Is Helicopter Parenting Doing Children More Harm Than Good?
Helicopter parents could be doing more harm than good on their children’s mental health, a new study suggests.
The research published in the Journal of Pediatrics suggests a lack of unsupervised play has links to rising levels of anxiety and depression.
Whereas children who were given time to be more independent were more likely to report well-being and longer-term abilities to deal with life stresses.
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The study examined different age groups and the type of activities they were no longer doing including children aged five and up no longer walking or riding bikes to school or how 12-year-olds were no longer taking on part time jobs like babysitting and paper runs.
US expert psychologist Dr Peter Gray, one of the study’s authors, said the problem was an “international health crisis” that should be addressed by all governments.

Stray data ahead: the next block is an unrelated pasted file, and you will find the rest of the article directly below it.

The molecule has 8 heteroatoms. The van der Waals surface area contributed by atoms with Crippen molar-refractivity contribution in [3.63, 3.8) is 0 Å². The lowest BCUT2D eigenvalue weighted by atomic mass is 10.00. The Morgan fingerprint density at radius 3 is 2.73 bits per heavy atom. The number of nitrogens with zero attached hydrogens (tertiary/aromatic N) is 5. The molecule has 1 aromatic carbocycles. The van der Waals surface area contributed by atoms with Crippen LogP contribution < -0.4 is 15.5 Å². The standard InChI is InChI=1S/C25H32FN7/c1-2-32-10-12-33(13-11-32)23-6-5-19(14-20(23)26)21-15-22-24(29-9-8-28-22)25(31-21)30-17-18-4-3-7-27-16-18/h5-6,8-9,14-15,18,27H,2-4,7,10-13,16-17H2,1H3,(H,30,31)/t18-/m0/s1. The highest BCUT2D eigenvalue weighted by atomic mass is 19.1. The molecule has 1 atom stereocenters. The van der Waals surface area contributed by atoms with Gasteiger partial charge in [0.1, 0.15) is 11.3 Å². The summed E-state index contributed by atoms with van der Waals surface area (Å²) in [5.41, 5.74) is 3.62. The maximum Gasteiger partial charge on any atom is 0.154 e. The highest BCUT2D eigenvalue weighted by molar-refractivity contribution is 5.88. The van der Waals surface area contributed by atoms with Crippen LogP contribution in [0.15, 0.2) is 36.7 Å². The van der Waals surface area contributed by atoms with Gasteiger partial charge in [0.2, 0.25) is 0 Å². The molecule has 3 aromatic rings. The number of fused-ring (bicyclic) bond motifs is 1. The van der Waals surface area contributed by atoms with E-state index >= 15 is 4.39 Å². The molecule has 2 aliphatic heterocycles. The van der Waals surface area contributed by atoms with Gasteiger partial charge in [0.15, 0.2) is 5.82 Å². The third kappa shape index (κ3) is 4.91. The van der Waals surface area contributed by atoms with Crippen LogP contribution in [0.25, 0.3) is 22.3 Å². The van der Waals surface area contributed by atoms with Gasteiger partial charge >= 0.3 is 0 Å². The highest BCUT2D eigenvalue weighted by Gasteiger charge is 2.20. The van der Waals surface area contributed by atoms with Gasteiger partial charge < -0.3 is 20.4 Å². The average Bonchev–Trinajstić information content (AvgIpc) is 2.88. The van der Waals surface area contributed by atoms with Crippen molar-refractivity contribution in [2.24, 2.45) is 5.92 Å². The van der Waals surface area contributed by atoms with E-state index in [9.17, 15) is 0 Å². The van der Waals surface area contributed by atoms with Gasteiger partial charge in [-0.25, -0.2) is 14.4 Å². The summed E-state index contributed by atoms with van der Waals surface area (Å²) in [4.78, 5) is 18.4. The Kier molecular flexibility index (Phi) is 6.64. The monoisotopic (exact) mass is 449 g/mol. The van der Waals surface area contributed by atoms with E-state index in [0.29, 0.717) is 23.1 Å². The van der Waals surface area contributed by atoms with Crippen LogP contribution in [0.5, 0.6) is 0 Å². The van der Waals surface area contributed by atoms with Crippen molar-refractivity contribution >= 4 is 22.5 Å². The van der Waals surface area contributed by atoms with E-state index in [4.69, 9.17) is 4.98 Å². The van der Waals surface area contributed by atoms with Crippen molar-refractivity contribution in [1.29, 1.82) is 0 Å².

Australian psychologists agree with the findings, saying children are missing out on independently experiences the world, subsequently stunting their emotional growth.
“Our thesis is that a primary cause of the rise in mental disorders is a decline over decades in opportunities for children and teens to play, roam, and engage in other activities independent of direct oversight and control by adults,” Dr Gray said.
“Such independent activities may promote mental wellbeing through both immediate effects, as a direct source of satisfaction, and long-term effects, by building mental characteristics that provide a foundation for dealing effectively with the stresses of life.
“All in all, the evidence convinces us that the decline in children’s independent activity and, hence, in mental wellbeing is a national and international health crisis and should be treated as such.”
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